Mathew Ingram, GigaOM’s media blogger, gave one of his semiyearly lectures on the sanctity of the hyperlink yesterday. Linking is “a core value of the web.” Links are “the currency of the collaborative web.” Links are “one of the crucial underpinnings of the internet and the web.” Links are “the lifeblood of the internet.” Etc.
Ingram certainly crams a lot of links into his post. The net’s lifeblood squirts out all over the place. But I did a little forensic examination of his links, and I discovered that fully 42% of them point to other GigaOM articles. That’s right: Nearly half of all the links in Ingram’s story about the sanctity of links are self-links! If links are the currency of the web, Ingram should be jailed for nepotism.
What spurred Ingram’s post is his annoyance at media outlets that, in his estimation, fail to provide a link to the original source of a story. He sees internet hyperlinking as an elaborate intrajournalistic tribute system, a mechanism through which pixel-stained wretches credit and track scoops. Being meticulous in issuing scoop-links is “a principle that distinguishes ethical outlets from unethical ones.” He complains, for instance, that after GigaOM recently “broke a story” on a patent fight, “several outlets covered the same news without providing a link to our post on it.” The nerve!
Now, I’m sure that the painstaking monitoring of scoop-links is a very, very important activity in some obscure corner of the universe, but for most people the real value of links, as a form of currency, lies in the way they can encapsulate a personal assessment of the worth of a piece of content on the net — a webpage, or a blog post, or a YouTube video, or whatever. A truly valuable link isn’t some routine, automatic token of credit; it represents a careful, conscious expression of personal judgment. In its original form, Google worked because links meant something. If you could trust the sincerity of links, you could count them up and have a reliable indicator of collective wisdom.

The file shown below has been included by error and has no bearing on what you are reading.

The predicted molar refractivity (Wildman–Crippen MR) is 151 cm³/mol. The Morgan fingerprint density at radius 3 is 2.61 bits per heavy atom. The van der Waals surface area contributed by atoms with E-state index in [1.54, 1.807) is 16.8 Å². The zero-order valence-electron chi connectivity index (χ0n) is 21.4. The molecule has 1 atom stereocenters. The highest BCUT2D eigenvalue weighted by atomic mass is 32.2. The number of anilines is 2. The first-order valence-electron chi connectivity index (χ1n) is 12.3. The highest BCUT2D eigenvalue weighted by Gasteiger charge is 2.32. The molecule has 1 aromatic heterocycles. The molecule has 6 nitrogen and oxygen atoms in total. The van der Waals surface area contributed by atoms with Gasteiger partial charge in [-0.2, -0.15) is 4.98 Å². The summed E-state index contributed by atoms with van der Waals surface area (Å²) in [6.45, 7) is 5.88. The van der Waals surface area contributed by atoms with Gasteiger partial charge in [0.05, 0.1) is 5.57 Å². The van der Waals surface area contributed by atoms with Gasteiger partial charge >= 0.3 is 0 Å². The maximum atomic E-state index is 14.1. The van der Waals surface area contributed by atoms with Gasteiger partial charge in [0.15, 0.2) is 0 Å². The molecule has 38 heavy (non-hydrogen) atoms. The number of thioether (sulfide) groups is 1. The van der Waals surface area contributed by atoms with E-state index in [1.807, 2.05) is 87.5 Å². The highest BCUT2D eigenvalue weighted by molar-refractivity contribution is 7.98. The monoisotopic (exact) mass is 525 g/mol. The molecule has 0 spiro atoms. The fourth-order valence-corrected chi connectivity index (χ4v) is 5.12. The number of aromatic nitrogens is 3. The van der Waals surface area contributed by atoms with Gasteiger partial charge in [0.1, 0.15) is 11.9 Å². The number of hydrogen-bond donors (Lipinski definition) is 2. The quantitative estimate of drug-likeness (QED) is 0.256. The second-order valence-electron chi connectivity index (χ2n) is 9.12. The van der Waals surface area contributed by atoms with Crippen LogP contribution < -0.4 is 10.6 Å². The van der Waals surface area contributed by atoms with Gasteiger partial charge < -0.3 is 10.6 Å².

Those days are gone. Meaningful links are still out there, of course, but they’ve been overwhelmed by spam links, lazy links, automatic links, SEO links, promotional links, and, yes, self-links. The good links have been crowded out by all the links that exist for ulterior, usually self-serving purposes — that have nothing to do with one human being making a careful assessment of the value of the work of another human being. The currency has been debased. That’s why Google now has to evaluate something like 200 different signals to rank search results. Links are far less reliable than they used to be.
It’s silly to get riled up about a commercial publication linking to its own content. That’s just business. It was always going to happen, and it happened. Not long ago self-linking was controversial; now it’s pretty much invisible. But to climb up on a high horse and criticize others for failing to issue scoop-links while you yourself are engaging in rampant self-linking is a bit rich. Self-linking has undermined the currency of the web to a far greater extent than has the occasional omission, accidental or deliberate, of a scoop-link.
Ingram suggests that outlets may avoid handing out scoop-links because “the financial model for digital media — that is, advertising — relies on page views, and one of the ways to juice those numbers is to pretend you broke a story. But regardless of whether this inflates reader numbers in the short term, it ultimately depreciates the value of the blog that does it, and that leads to a loss of trust.” He could, of course, have leveled pretty much the same charge against his own nepotistic linking. Every time you self-link to a GigaOM post, Mathew Ingram, an angel dies.